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Chinese Masculinity in Migration Studies (Review)

Reviewed item: 

Susanne Yuk-Ping Choi & Yinni Peng. 2016.
Masculine Compromise: Migration, Family, and Gender in China
Berkeley: University of California Press
ISBN 9780520963252

Masculine Compromise is an impressive and innovative book on how rural-to-urban migration has changed Chinese family and gender relations, and especially on how migrants have responded to these transformations, with a specific focus on men and masculinity. The voices of male migrants in gender and migration studies have been often overlooked, in that men are mostly regarded as more privileged and their migration experiences “do not warrant extensive investigation” (6), particularly in debates on female empowerment or gender (in)equality. This book, by contrast, highlights male migrants in gender and migration studies, by inviting us to look into Chinese patriarchy and its transformation in the context of internal migration in contemporary China. This research involved 192 male migrants who moved from rural areas to three major cities in South China: Dongguan, Shenzhen and Guangzhou. Based on rich empirical data the authors, Hong Kong-based sociologists Susanne Y.P. Choi and Yinni Peng, deliver an excellent theoretical analysis, which greatly contributes to the realm of gender and migration studies both in China and in the West.

Changing Chinese Masculinity
There is a “crisis of masculinity” in the post-Mao era in China, according to Song and Hird (Men and Masculinities in Contemporary China, 2014: 8). They suggest that Chinese male dominance and masculine traits advocated in Confucian thought were mostly emasculated in the Republican “new culture” movement at the beginning of the twentieth century and then by women’s liberation in the Maoist era. The anxiety about Chinese men and masculinity was further aggravated by the opening up of China in the 1980s, when Western gender standards increasingly became a symbol of modernization in China. In general, this argument resonates in Choi and Peng’s book Masculine Compromise. However, their work also demonstrates that rural-to-urban migration provides a crucial context in which a more remarkable and dynamic transformation in Chinese masculinity can be seen. As the authors put it, “while female migrant workers may be doubly marginalized in cities, male migrant workers often have to cope with the discrepancy between their dominance in rural China and their marginalization in cities” (11).

This discrepancy is illustrated in chapters 3 through 7, with the renegotiation of male migrants’ roles as lovers, husbands, fathers and sons. For instance, chapter 3 deals with the courtship, sexuality and marriage of young and unmarried male migrants. Most of them perceive a rich dating experience and gift purchasing for girls as a demonstration of masculine charm (51-52). However, in reality this cultural ideal often yields to their relatively low incomes as migrant workers. Tasting urban romance and enjoyment, most of them will eventually still marry a local wife (who is from the same province), usually arranged by their parents (62). In terms of conjugal relations and domestic labor division (chapters 4 and 5), the majority of migrant husbands still strongly believe that a man is supposed to be a breadwinner, whereas a woman is the caretaker in the family. However, they increasingly expect and allow their wives to join them to work in cities, due to their own low monthly incomes and the rising economic pressures of family support (79-80). Given that the official model of Chinese patriarchy did not expect men to engage in any domestic chores at all, most migrant men in this study continue to endorse this principle. However, they engage in housework actively or permissively, strategically and selectively, all depending on the specific situation (93-100). For instance, a man who earns much more than his wife is more likely to avoid doing housework, whereas a man who earns less or whose wife has shift arrangements, might engage more in domestic work.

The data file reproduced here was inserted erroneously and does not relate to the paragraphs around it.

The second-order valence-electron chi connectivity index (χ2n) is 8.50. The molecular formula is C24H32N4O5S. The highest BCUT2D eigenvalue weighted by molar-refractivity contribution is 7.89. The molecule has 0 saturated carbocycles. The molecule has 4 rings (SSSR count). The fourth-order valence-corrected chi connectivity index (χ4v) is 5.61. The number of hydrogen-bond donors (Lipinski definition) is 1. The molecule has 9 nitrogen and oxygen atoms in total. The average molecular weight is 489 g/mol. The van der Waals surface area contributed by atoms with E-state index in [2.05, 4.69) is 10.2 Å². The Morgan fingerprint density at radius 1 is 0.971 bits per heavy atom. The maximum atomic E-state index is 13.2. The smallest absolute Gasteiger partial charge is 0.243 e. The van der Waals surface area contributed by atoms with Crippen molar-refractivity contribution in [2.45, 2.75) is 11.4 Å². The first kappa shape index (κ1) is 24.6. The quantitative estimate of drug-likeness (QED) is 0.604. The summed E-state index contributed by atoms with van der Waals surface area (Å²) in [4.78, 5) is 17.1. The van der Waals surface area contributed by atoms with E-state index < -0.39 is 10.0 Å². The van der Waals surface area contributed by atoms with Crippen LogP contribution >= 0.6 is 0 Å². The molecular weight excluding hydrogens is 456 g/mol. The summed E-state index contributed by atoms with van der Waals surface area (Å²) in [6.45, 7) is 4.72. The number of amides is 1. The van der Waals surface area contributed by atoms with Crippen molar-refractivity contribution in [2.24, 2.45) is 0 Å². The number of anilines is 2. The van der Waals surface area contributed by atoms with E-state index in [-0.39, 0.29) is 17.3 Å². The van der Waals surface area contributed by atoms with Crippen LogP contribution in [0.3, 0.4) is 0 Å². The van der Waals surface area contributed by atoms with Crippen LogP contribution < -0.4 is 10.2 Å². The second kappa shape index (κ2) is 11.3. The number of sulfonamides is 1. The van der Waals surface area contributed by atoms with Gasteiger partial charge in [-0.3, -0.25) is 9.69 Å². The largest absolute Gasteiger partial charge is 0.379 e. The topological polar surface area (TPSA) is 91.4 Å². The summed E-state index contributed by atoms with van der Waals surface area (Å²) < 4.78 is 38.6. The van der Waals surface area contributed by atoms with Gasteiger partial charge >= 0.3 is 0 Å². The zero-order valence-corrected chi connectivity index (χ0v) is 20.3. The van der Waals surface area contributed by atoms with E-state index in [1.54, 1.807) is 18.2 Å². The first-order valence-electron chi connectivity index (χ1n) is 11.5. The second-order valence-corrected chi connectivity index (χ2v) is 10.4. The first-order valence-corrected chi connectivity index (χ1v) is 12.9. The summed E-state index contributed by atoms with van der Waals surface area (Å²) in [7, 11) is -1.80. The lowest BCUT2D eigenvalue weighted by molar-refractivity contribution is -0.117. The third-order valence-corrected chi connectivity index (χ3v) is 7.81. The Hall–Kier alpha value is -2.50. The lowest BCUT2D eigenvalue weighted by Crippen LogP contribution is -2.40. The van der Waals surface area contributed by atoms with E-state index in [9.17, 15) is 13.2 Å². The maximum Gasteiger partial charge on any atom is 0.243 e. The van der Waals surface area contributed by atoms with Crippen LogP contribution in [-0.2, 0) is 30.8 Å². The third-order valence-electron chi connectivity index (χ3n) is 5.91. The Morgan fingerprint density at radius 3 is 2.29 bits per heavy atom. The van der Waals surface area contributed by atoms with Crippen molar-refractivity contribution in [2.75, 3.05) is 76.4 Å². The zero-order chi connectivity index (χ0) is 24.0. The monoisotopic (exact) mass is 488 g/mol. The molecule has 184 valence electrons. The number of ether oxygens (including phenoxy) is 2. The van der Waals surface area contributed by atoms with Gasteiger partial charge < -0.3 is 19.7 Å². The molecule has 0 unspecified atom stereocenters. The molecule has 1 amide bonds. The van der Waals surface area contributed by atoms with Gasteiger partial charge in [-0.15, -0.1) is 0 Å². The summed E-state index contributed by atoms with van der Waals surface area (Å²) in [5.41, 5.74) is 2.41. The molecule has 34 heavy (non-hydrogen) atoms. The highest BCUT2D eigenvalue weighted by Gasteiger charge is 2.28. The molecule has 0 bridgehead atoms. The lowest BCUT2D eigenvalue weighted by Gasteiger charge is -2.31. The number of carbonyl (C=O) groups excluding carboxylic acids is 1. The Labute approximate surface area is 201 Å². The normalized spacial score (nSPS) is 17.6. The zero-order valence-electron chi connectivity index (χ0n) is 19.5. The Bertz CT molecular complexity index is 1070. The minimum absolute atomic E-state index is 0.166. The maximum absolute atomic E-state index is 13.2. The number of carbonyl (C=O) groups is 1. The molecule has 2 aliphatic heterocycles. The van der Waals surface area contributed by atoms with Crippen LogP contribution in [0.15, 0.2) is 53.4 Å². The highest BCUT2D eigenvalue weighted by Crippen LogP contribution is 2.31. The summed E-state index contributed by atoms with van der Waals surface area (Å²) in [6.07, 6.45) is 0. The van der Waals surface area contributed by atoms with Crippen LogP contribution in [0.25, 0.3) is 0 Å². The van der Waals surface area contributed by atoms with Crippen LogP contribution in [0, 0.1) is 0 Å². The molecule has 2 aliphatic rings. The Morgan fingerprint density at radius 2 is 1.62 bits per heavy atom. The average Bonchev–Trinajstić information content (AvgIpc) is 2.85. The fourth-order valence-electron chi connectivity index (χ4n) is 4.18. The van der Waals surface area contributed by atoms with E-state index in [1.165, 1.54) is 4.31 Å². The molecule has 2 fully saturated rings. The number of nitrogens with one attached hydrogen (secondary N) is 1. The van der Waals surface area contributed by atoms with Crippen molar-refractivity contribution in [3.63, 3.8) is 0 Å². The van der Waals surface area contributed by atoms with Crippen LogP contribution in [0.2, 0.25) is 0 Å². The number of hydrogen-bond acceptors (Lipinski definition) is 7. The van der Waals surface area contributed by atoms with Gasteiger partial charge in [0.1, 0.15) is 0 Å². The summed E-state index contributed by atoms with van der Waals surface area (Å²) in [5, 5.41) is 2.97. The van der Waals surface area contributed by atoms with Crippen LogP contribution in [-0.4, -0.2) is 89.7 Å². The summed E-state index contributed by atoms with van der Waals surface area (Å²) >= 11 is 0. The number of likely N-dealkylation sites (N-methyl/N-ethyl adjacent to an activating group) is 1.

Like two flip-sides of a coin, the idealistic side and the realistic side of masculinity is addressed in detail throughout the book. Besides this, masculinity in this study is located at the intersection of tradition and modernity. The familial and marital values held in Chinese villages today still retain a great deal of heritage from the patriarchal culture. For instance, “patrilocal residence”, referring to a daughter who has to leave her natal family and live with her husband’s family after marriage, was still widely practiced in rural China in the 1980s and 1990s (68). The male migrants in this study are those who grew up in and soaked up traditional values, and ultimately encounter modernized urban circumstances as a result of migration. As such, they are an ideal group of people for studying the transformation of Chinese masculinity.